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Bank of America Inaccurate Info on Credit Reports California Class Action

With more and more parties insisting on obtaining credit reports, not just for prospective borrowers but also for prospective tenants and employees, it’s clear that credit reports must be accurate. The complaint for this class action alleges, however, that Bank of America, NA has reported “erroneous negative and derogatory information” on customers to credit reporting agencies. It brings suit under the California Consumer Credit Reporting Agencies Act (CCCRAA).

The class for this action is all persons with addresses within California who have or had accounts with Bank of America where said accounts have a zero balance, where Bank of America reported a monthly payment obligation, from July 3, 2017 to July 3, 2019.

In previous years, plaintiff Gloria Rodriguez incurred a debt to Bank of America. On July 31, 2017, she filed for Chapter 7 bankruptcy. 

The bankruptcy court issued an order on November 28, 2017 that discharged the debt. The court mailed a copy of this order to Bank of America. 

In spite of this, Bank of America continued to report that Rodriguez had a scheduled monthly payment of $449 towards this debt. 

Rodriguez only discovered this when she obtained a copy of her Equifax report. On May 8, 2019, she sent Equifax a dispute letter, challenging the item. Unfortunately, the complaint says, her credit report “remains inaccurate because [Bank of America] refuses to correct the scheduled payment listing.”

The complaint points out that this is damaging to Rodriguez because when lenders consider extending credit, they take into account how big a monthly payment they already need to make. A $449 monthly payment is significant for most would-be borrowers, and the complaint says it damages her creditworthiness.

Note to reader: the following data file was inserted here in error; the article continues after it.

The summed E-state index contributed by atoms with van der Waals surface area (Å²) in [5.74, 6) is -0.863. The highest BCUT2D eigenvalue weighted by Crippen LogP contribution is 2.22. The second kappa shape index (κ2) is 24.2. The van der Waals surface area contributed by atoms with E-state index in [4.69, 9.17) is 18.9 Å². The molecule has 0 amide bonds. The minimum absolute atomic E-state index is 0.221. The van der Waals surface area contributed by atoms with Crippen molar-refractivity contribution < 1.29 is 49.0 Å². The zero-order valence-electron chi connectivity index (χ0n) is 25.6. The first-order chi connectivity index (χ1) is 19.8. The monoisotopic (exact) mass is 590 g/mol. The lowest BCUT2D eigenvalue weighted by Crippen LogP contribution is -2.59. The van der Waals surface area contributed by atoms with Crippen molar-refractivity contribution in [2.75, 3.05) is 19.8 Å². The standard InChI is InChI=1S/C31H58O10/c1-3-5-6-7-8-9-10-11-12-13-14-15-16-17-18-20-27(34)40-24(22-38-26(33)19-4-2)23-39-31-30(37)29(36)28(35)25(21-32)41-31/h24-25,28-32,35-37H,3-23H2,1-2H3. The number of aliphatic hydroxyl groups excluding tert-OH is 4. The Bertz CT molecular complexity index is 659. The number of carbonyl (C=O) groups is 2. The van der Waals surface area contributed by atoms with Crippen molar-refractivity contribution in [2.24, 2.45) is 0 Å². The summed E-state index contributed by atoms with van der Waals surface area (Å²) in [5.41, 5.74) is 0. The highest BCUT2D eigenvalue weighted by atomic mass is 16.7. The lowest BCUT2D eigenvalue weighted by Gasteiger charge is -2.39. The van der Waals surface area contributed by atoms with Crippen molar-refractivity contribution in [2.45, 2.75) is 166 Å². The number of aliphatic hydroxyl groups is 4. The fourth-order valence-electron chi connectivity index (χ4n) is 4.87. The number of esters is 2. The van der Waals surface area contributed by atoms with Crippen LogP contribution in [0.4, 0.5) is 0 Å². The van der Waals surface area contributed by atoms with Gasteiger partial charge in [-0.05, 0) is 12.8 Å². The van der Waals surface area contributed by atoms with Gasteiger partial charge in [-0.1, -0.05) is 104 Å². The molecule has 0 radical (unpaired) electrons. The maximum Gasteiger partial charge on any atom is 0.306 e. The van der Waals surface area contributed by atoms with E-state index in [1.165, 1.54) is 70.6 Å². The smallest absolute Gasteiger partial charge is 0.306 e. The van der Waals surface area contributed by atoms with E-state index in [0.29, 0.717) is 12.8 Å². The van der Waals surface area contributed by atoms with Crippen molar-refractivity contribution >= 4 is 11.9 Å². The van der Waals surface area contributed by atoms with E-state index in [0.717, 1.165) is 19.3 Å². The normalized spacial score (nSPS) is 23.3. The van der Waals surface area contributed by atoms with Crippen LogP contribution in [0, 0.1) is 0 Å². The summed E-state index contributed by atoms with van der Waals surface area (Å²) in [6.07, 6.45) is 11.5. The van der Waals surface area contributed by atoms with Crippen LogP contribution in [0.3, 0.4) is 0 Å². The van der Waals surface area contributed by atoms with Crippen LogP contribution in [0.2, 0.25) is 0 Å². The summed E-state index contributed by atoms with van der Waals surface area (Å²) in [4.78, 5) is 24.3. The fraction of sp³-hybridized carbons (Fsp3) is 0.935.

The complaint points to the Metro 2 system, which was meant to offer a uniform kind of software and an industry-standard layout for conveying information to consumer credit reporting agencies. “Furnishers’ utilization of the Metro 2 reporting standard correctly is crucial…” the complaint says.

The California Civil Code requires that parties like Bank of America, who regularly furnishes consumer credit reporting agencies with information about its own transactions or experiences with consumers, and who “determines that information on a specific transaction or experience so provided to a consumer credit reporting agency is not complete or accurate, shall promptly notify the consumer credit reporting agency of that determination and provide … any corrections to that information, or any additional information, that is necessary to make the information provided by the person … complete and accurate.”

The sole count in this complaint is violation of the CCCRAA.

Article Type: Lawsuit
Topic: Consumer

Most Recent Case Event

Bank of America Inaccurate Info on Credit Reports California Complaint

July 3, 2019

With more and more parties insisting on obtaining credit reports, not just for prospective borrowers but also for prospective tenants and employees, it’s clear that credit reports must be accurate. The complaint for this class action alleges, however, that Bank of America, NA has reported “erroneous negative and derogatory information” on customers to credit reporting agencies. It brings suit under the California Consumer Credit Reporting Agencies Act (CCCRAA).

b_of_a_erroneous_info_on_credit_report_compl.pdf

Case Event History

Bank of America Inaccurate Info on Credit Reports California Complaint

July 3, 2019

With more and more parties insisting on obtaining credit reports, not just for prospective borrowers but also for prospective tenants and employees, it’s clear that credit reports must be accurate. The complaint for this class action alleges, however, that Bank of America, NA has reported “erroneous negative and derogatory information” on customers to credit reporting agencies. It brings suit under the California Consumer Credit Reporting Agencies Act (CCCRAA).

b_of_a_erroneous_info_on_credit_report_compl.pdf
Tags: Credit Reports, Failure to properly investigate/correct errors on credit report, Not Reporting to Credit Agencies Debt Discharge in Bankruptcy